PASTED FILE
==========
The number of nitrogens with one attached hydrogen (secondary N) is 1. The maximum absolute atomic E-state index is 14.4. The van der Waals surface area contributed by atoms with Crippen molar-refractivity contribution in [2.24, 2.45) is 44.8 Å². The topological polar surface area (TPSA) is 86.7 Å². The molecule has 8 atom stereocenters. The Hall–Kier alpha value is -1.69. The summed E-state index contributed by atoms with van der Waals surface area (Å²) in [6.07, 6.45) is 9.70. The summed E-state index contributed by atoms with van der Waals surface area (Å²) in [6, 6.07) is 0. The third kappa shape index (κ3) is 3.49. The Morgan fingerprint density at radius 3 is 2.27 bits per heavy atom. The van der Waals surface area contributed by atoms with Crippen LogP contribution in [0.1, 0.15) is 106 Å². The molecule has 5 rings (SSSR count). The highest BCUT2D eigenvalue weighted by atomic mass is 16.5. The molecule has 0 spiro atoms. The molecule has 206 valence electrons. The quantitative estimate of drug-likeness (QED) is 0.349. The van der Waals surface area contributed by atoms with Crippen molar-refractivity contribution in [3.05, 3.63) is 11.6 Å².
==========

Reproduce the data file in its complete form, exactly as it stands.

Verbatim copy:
The number of nitrogens with one attached hydrogen (secondary N) is 1. The maximum absolute atomic E-state index is 14.4. The van der Waals surface area contributed by atoms with Crippen molar-refractivity contribution in [2.24, 2.45) is 44.8 Å². The topological polar surface area (TPSA) is 86.7 Å². The molecule has 8 atom stereocenters. The Hall–Kier alpha value is -1.69. The summed E-state index contributed by atoms with van der Waals surface area (Å²) in [6.07, 6.45) is 9.70. The summed E-state index contributed by atoms with van der Waals surface area (Å²) in [6, 6.07) is 0. The third kappa shape index (κ3) is 3.49. The Morgan fingerprint density at radius 3 is 2.27 bits per heavy atom. The van der Waals surface area contributed by atoms with Crippen LogP contribution in [0.1, 0.15) is 106 Å². The molecule has 5 rings (SSSR count). The highest BCUT2D eigenvalue weighted by atomic mass is 16.5. The molecule has 0 spiro atoms. The molecule has 206 valence electrons. The quantitative estimate of drug-likeness (QED) is 0.349. The van der Waals surface area contributed by atoms with Crippen molar-refractivity contribution in [3.05, 3.63) is 11.6 Å².